Florida’s Old Capitol seen through the colonade of the New Capitol. Credit: Michael Moline
Democratic-aligned voting-rights attorneys haven’t waited for Gov. Ron DeSantis to fulfill his promise to veto the Legislature’s plan for redrawing Florida’s congressional districts — they went ahead and filed suit on Friday asking a state trial court to intervene.
Democracy Docket, co-founded by election-law attorney Marc Elias, filed a 13-page complaint on behalf of nine registered Florida voters in the Leon County Circuit Court, alleging that the political impasse between the governor and Legislature risks denying them a properly apportioned congressional delegation as the elections loom in a few months.
“There is not enough time left in the legislative session even if the state’s political branches were able to bridge their deep division: The current legislative session ends today, March 11,” the complaint says.
“And the legislative supporters of the Legislature’s plan do not have enough votes to override a veto. Consequently, Florida will be left without a congressional districting plan to remedy its malapportioned districts,” it continues.
“Plaintiffs therefore ask this court to declare Florida’s current congressional districting plan unconstitutional; enjoin defendants from using the current congressional districting plan in any future elections; and implement a new congressional districting plan that adheres to the constitutional requirement of one person, one vote, should the Legislature and governor fail to do so.”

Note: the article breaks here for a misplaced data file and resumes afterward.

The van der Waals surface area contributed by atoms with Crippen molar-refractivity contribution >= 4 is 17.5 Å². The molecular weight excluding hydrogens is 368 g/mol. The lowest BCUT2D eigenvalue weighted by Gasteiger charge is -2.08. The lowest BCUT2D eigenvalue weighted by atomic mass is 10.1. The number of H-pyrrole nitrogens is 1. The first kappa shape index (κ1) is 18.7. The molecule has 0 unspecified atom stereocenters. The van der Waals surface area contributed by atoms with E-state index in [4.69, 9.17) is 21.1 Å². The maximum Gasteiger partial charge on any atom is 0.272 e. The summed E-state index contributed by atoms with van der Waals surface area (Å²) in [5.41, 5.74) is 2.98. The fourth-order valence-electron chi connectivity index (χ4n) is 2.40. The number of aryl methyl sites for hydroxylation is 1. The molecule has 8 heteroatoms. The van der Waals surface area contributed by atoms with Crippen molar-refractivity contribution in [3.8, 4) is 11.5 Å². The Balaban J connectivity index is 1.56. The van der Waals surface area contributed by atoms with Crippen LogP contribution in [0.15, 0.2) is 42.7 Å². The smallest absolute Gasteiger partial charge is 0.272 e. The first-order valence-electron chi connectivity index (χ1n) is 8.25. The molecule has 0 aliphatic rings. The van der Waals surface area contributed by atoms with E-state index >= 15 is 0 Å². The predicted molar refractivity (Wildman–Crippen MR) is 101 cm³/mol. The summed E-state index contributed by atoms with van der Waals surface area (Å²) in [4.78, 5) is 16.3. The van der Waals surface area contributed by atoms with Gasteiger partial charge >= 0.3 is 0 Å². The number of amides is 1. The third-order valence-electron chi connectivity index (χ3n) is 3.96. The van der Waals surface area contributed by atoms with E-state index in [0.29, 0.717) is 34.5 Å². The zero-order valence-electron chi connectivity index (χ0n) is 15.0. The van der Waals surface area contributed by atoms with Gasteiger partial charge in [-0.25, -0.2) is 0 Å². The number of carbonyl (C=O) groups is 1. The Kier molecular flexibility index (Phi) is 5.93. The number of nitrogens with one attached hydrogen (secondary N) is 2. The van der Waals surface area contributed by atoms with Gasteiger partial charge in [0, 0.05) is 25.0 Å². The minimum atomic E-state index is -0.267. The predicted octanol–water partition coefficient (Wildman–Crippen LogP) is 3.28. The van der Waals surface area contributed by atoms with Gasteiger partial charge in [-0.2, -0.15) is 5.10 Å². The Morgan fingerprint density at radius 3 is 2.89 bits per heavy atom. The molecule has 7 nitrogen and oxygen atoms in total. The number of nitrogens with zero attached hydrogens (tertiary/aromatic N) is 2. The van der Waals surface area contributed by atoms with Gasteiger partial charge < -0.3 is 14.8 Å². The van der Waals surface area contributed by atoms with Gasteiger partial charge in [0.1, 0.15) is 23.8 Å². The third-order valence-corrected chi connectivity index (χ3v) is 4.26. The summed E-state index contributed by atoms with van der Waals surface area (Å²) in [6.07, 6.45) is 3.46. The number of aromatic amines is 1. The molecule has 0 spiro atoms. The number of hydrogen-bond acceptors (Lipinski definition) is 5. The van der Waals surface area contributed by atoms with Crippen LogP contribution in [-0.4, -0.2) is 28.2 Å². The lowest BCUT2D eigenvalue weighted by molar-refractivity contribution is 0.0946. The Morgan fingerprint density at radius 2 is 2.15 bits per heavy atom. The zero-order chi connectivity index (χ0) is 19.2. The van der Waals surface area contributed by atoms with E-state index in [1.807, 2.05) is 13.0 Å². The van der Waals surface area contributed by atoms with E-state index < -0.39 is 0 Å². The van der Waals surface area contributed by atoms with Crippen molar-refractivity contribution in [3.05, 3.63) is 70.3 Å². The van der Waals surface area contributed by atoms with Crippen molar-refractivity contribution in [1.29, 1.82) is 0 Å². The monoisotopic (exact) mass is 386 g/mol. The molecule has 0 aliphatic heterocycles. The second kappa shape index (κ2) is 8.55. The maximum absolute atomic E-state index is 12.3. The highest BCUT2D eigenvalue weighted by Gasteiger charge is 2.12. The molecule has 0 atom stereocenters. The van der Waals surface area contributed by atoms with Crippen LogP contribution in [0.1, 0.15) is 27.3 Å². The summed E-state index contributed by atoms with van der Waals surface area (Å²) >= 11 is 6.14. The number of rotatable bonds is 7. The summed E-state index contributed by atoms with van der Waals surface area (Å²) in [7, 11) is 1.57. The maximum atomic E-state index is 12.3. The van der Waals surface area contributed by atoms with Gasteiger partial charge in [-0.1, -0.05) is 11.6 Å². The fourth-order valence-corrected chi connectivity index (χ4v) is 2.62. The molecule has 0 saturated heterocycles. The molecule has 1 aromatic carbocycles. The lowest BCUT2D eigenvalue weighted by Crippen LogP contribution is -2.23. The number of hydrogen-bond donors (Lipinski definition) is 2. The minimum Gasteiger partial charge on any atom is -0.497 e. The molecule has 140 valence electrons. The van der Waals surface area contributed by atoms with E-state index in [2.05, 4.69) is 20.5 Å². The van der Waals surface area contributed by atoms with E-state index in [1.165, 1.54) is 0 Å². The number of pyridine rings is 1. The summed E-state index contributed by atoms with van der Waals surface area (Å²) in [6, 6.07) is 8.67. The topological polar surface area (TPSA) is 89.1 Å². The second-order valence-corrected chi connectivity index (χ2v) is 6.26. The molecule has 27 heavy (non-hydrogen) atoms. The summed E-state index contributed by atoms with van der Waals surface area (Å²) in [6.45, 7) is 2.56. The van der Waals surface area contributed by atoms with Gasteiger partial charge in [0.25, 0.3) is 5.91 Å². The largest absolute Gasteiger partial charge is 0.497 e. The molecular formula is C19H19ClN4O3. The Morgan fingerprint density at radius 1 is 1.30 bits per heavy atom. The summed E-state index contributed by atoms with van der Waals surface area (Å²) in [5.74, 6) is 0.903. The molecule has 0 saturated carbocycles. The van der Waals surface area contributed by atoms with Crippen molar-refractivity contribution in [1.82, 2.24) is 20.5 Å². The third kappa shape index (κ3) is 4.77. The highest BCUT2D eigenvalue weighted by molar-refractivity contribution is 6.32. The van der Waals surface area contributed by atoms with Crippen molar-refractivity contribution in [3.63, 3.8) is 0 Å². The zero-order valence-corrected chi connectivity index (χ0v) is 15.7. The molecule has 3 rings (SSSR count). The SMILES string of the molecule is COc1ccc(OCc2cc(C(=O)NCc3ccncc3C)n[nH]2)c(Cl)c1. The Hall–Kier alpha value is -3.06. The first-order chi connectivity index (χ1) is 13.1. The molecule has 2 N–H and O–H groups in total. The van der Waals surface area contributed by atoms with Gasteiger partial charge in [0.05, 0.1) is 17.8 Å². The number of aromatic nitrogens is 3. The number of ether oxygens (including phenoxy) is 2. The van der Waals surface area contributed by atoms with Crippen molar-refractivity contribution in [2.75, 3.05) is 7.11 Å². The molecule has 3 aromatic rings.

DeSantis has promised not once, but three times, to veto the Legislature’s map over what he considers a “racial gerrymander” involving the proposed District 3 in North Florida, the complaint notes. Lawmakers contend the Florida Constitution and federal Voting Rights Act require them to preserve the district to give Black voters a chance to elect a representative of their choosing.
The reapportionment bill actually contains two versions of the map: One would draw CD 3 within Duval County; another stretches it from Duval hundreds of miles to the west to capture Black voters through Leon and Gadsden counties. That latter version resembles the existing CD 5, held by U.S. Rep. Al Lawson, who is Black.
DeSantis has proposed his own map eliminating that North Florida district and creating 20 Republican-leaning districts and eight for Democrats. The House Plan A map leans 18-10 GOP to Democratic.
DeSantis asked the Florida Supreme Court to advise regarding whether the Legislature’s plan would be constitutional, but the state justices declined to get involved that early in the process. That court ultimately will decide whether any map adheres to the Fair Districts Amendments to the Florida Constitution, which forbids drawing maps to benefit any politician or party or reduce racial and language minority representation.
Ultimately the U.S. Supreme Court could be asked to settle the dispute.
Elias has been deeply involved in litigation attending the 2020 presidential election and fighting alleged gerrymanders and attempted voting restrictions throughout the country as the 2022 elections approach. He works through his own Elias Law Group, based in Washington, D.C., and Democracy Docket.
This new lawsuit complains that the old congressional map, containing 27 districts, would remain the legal plan absent a new map with 28 seats to reflect the state’s population growth during the past decade.
The action names as plaintiffs Secretary of State Laurel Lee, who oversees elections, and Attorney General Ashley Moody.
“The Legislature and governor have had months to reach agreement on a congressional redistricting plan but have yet to do so. In fact, the Governor has made clear that he has no intention of agreeing to the plan passed by the Legislature,” the complaint reads.
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